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THE 1956 WOMEN’S ANTI-PASS MARCH AND THE HISTORICAL CONTINUITIES OF WOMEN STRUGGLES IN THE POST APARTHEID SOUTH AFRICA

On 09 August 1956, about 20 000 women marched to the union building seeking audience with the racist minority regime. The revolutionary women left bundles of signed petitions against the amendments to the Pass Laws that required black women to carry pass books, at the doorstep of J.G Strijdom.
The victory of the earlier anti-pass movement in 1918 had enabled a gradual move of black women to the urban areas. Here, they occupied unskilled work and domestic work in white households. In addition, the hardships in the “native reserves” had added to the influx of black women to urban areas as they strove to join their husbands.
National Party retied the knot with the old SA union government, when in 1952, it extended pass laws to black women. The intention was to curb the movement of women to urban areas and lock them tightly in the reserves were they faced landlessness and poverty.
But whilst the resistance to pass laws stands out primarily because of this historic march in August 1956, women engaged in all struggles that affected the black working class at the racial and class level. They fought against rent hikes, bus fare increases, forced removals, laws that prevented them from selling home brew beer, wage increases in factories, bantu education and joined the armed wings of the liberation movements.
Today ― 27 years since the demise of apartheid ― has women’s position in society improved or they continue to face the matrix of racism, class exploitation and gender oppression?
Unemployment and employment in paid work
In the latest Quarterly Labour Force Survey (QLFS), unemployment grew to 32.6% in the 1st quarter of 2021, officially taking the number of unemployed people to 7.2 million. However, if looked at closely, this mass economic marginalisation takes many shapes and expose the historical continuities of racial and gender relations.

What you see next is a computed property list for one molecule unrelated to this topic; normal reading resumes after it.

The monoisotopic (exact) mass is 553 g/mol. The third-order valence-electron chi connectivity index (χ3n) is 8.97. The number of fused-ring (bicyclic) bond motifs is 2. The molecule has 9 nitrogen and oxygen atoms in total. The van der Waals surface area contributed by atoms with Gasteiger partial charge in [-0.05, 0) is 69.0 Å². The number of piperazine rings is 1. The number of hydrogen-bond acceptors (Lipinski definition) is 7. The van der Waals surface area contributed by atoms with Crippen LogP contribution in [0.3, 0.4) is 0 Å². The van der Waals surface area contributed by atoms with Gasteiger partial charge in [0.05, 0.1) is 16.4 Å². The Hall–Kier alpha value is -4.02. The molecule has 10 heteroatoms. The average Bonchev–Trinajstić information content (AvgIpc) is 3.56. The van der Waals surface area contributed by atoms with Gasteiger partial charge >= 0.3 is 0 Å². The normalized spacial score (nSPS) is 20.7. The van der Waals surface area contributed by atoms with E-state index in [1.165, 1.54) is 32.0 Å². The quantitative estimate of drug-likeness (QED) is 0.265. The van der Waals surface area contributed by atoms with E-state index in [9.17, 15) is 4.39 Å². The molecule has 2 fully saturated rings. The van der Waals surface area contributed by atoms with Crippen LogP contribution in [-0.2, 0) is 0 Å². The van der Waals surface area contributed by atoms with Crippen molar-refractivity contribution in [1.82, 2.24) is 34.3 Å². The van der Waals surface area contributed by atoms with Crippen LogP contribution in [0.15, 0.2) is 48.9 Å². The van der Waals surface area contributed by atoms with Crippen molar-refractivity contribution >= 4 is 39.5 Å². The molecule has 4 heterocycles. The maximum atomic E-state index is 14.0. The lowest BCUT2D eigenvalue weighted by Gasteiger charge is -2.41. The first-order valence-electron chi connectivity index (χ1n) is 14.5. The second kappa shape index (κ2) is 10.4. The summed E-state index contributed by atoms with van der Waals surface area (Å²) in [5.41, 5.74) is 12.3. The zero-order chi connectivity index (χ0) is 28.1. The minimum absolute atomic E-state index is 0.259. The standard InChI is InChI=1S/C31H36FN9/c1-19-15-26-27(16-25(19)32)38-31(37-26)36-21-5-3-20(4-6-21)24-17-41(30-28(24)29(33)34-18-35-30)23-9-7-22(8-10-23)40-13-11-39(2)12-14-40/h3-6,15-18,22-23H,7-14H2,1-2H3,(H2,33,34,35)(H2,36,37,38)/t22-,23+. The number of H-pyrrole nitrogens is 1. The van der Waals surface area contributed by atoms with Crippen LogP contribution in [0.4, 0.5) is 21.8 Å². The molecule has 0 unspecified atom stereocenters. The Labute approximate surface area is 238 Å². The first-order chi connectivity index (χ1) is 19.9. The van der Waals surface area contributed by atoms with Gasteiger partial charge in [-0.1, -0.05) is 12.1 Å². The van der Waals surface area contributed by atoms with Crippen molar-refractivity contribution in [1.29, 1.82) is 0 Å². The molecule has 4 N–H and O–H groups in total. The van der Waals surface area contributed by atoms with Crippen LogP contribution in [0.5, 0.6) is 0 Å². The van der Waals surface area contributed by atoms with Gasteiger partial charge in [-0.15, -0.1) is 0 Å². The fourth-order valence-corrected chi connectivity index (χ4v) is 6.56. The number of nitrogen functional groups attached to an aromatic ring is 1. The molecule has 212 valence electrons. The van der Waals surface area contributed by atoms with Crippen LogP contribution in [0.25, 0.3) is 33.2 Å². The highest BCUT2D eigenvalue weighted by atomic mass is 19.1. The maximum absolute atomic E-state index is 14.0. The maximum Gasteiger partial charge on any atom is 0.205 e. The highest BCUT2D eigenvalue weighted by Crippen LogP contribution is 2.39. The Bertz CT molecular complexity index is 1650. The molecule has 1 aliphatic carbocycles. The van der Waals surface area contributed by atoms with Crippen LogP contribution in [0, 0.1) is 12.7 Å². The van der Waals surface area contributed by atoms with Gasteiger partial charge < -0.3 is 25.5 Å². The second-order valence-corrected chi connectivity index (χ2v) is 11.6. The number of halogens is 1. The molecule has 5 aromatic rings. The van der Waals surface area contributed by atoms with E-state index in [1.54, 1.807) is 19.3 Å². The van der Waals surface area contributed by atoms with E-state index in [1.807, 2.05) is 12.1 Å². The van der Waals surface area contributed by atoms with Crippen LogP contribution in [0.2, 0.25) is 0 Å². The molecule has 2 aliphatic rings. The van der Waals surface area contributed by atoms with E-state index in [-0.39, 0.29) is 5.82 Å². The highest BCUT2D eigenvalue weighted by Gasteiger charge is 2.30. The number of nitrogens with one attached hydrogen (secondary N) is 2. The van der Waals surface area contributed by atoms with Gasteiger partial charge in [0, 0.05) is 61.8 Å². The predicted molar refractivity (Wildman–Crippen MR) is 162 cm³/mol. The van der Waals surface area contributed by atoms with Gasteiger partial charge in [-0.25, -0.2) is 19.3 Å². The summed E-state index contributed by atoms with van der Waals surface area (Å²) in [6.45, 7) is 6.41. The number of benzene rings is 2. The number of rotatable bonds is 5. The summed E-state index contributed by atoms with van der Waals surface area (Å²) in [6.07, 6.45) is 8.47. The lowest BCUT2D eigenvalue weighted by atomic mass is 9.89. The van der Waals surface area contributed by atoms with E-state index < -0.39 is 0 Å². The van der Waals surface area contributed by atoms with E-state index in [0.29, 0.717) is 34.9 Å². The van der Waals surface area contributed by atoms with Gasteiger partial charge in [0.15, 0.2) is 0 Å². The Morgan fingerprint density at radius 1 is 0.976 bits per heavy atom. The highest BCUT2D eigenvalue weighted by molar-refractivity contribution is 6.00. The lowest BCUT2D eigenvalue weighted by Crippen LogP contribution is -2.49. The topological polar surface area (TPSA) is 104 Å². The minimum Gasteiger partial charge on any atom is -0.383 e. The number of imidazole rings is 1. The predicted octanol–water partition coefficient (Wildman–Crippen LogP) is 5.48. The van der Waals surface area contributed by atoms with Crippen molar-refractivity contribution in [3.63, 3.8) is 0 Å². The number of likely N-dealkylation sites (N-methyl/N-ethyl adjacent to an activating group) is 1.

89.5% (6.4 million) of the 7.2 million of the officially unemployed people are black (African) people. There is a little over 5 million unemployed women, of which the overwhelming majority are black (including those discouraged to find jobs). In the same quarter, 47.1% of young women aged 15 – 34 are Not in any form of Employment, Education and Training (NEET), compared to 40.2% of their male counterpart.
Having found a convenient rationale to cut their labour force, bosses blamed Covid-19 for the mass shedding of jobs. Most of the recovered jobs ― predominantly in industries dominated by women ― have been returned only under precariat conditions. The latest Quarterly Employment Statistics (QES) recorded that “formal community services” lost 63 000 full-time jobs in the 1st quarter of 2021, but created 54 000 part-time jobs.
In SA, black women predominantly occupy low skilled – low paying jobs that have increasingly become more precarious. They dominate agriculture, tourism and hospitality, community services (especially nursing and community healthcare work) and private household as domestic workers. These industries are the most exploitative with weak regulatory legislations.
Women’s income and basic consumer goods